NUMA Support is there in FreeBSD.
mdf at FreeBSD.org
mdf at FreeBSD.org
Mon Oct 3 17:34:31 UTC 2011
On Mon, Oct 3, 2011 at 10:24 AM, Arnaud Lacombe <lacombar at gmail.com> wrote:
> On Mon, Oct 3, 2011 at 12:31 PM, <mdf at freebsd.org> wrote:
>> On Mon, Oct 3, 2011 at 7:55 AM, satish kondapalli <nitw.satish at gmail.com> wrote:
>>> I am new to FreeBSD, I just want know whether FreeBSD supports NUMA.
>>> If FreeBSD supports NUMA what are the kernel API to allocate memory?
>>> is there any example driver or any driver which is using the NUMA API?
>>> please provide some inputs...
>> The kernel is NUMA-aware (at least for x86),
> What "x86" ? i386 ? amd64 ? both ?
Both; see sys/x86/acpica/srat.c which parses the SRAT table.
>> and memory is allocated
>> round-robin amongst the memory domains. There are not yet any KPIs
>> for allocating memory in a specific NUMA domain, nor for binding
>> specific threads / processes to get their memory local to a bound cpu
>> instead of round robin.
> I'm not sure to follow you. Say you have 2 memory domain attached to 2
> different CPU package, each providing a memory domain, 4 physical core
> and eventually 8 virtual. Say you have a network adapter supporting 8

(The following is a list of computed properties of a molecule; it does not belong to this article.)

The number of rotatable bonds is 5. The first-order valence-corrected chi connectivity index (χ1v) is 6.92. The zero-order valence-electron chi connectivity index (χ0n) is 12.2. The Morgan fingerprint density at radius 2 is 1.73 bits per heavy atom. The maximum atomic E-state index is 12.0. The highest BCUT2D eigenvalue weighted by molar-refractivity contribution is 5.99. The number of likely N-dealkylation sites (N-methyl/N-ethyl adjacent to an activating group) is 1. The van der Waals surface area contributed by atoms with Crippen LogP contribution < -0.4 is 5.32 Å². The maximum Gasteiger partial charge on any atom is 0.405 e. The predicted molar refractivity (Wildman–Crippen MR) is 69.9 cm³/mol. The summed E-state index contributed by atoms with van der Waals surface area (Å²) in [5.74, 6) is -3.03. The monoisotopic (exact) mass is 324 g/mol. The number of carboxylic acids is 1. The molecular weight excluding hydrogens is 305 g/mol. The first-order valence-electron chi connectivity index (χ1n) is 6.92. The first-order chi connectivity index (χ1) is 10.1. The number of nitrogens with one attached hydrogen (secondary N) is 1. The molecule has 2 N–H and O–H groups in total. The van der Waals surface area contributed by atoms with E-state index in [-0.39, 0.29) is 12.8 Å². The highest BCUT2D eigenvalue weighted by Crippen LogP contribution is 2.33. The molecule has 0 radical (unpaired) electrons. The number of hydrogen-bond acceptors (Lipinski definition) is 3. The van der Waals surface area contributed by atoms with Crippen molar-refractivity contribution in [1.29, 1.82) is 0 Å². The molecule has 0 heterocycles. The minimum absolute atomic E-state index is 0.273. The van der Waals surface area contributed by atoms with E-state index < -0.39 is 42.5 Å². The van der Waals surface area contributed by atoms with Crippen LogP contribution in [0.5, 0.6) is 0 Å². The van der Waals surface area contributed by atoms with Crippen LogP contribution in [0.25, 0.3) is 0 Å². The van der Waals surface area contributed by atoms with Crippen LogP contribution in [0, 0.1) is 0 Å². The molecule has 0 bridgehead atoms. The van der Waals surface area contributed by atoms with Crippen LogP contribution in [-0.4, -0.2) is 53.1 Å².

> RX/TX queue, dispatching RX packet to 8 netisr. Ideally, you'd want
> those 8 queue/netisr to each have an affinity for a given CPU/memory
> domain, have the network adapter route flow evenly on those those 8
> CPU. Now, if you allocated an mbuf from memory domain 1, and end up
> being processed by a CPU in domain 0, that likely to introduce
> performance penalty.
Your statement isn't incorrect. What I'm saying is that there's no
KPI for requesting bound memory because, while the netstat example is
a fine one for where local memory is desired, the majority  of
processing is not bound to a CPU and so round-robin allocations will
produce uniform performance results -- that is, not the best possible,
but not wildly fluctuating as scheduling decisions over different runs
give different remote memory penalties.
 for some definition of 'majority'.
> Now, what about userland ?
> This is certainly an horribly big picture :/
Yes, and it's why I said just that there's no KPI. One reason there
is no KPI is that there's a lot of fiddly bits to take into account.
My experience at IBM on AIX was that NUMA is very easy to get wrong;
specifically what one usually wants is for the OS to get the answer
right (especially for userspace) without a lot of manual tuning;
except for some specific applications like netstat queues or a machine
doing HPC or mostly running e.g. an Oracle db server, there's too much
happening for any one program to configure itself "right" for all the
uses of that code. I remember a lot of customer reports of problems
from overly aggressive local memory use. Most of the time no one
complained when things had consistent performance, even if that wasn't
quite as fast as possible.
In fact, I may be wrong about the round-robin; I sent jhb@ a patch and
I have no recollection anymore whether it's actually in CURRENT. It's
been over a year since I thought about this much (BSDCan 2010 was the
last time I remember).
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